The Ontario government released its finalized transit fare integration plan for the Greater Toronto Area on Monday, saying it will include the TTC and begin later this month.
The One Fare program means transit users will effectively pay only one fare no matter how many buses, trains, or streetcars they transfer between, including across different cities in the region.
It is set to come into effect on Feb. 26. The program will see the province, via Metrolinx, reimburse local transit agencies for lost fare revenue.
"This program will be a game changer for transit riders," Premier Doug Ford said at a Monday news conference at Downsview Park GO station in Toronto.
"It will provide people with more transit options and more convenience."
The provincial government has earmarked $67 million over two years for the initial phase of the program, Associate Minister of Transportation Vijay Thanigasalam said, adding that the entire program will cost about $117 million annually.
Thanigasalam said the province isn't done with fare consolidation.
"Our goal is to go to the next phase, to talk to and have dialogue with other municipalities beyond the GTA corridor so that we can bring the one-fare program into other regions," he said.
There is an option to extend the program based on results, according to the province, which estimates it will save GTA transit users about $1,600 per year and encourage some eight million additional rides in the region annually.
"That means someone living in Barrie can take a Barrie Transit bus to the GO Station, ride the GO Train to here, Downsview Park Station, and take the subway to the TMU campus, all with one fare," Ford said.
The long-awaited rollout of the One Fare program builds on earlier ride integration agreements between local transit services and GO Transit.
In March 2022, the province scrapped local fares for customers using the GO system to connect to 12 municipal networks throughout the wider Golden Horseshoe region, including several in the GTA. Toronto and the TTC, however, were not included in that agreement.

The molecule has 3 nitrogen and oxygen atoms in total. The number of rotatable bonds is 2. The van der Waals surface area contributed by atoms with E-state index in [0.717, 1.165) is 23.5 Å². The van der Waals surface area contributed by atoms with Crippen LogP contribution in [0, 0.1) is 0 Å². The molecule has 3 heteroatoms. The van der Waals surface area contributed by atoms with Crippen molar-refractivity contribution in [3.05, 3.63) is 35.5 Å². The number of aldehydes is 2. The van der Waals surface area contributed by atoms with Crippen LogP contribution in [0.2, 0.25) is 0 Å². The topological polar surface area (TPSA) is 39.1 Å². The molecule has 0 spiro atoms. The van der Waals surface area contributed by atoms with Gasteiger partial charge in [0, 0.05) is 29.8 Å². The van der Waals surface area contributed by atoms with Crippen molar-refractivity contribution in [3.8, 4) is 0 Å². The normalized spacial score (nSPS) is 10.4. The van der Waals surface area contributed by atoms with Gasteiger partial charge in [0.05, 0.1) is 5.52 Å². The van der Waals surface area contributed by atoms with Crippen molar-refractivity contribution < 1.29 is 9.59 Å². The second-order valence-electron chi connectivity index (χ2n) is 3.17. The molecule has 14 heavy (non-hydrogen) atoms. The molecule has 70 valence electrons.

Commuters ride an escalator and walk the stairs at a TTC subway station in Toronto on Monday, Feb. 5, 2024. THE CANADIAN PRESS/Cole Burston (Cole Burston/The Canadian Press)
The full list of transit agencies in the finalized One Fare program include GO Transit, TTC, Brampton Transit, Durham Region Transit, MiWay and York Region Transit.
"It's a Godsend," said Toronto Mayor Olivia Chow, adding that it will help save her money when commuting to her favourite Chinese restaurant in Scarborough.
"It's more convenient and it's more affordable."
Monday's announcement was welcomed by the Toronto Region Board of Trade, which published a series of reports advocating for fare integration across the cities that make up the GTA.
"For decades, riders have voiced their frustrations about the burden of paying double fares when crossing municipal boundaries and the challenges of navigating a fragmented transit system," the board of trade said in a statement.
"Now, transit riders will finally benefit from a system that encourages them to leave their cars at home and opt for more convenient and affordable options," it added.
In its various reports, the board has argued that fare integration will help businesses address workforce shortages by making transit less expensive and also ensure better use of billions of dollars of transit infrastructure expected to come online in coming years and decades.
Ontario's Liberals are "pleased" with the fare consolidation, but they will be watching to ensure the TTC is made whole by the province, said transit critic Andrea Hazell.
"This announcement does not change one startling reality: the TTC and other municipal transit agencies are underfunded and at risk of hiking fares and reducing service in our affordability crisis," she said in a statement.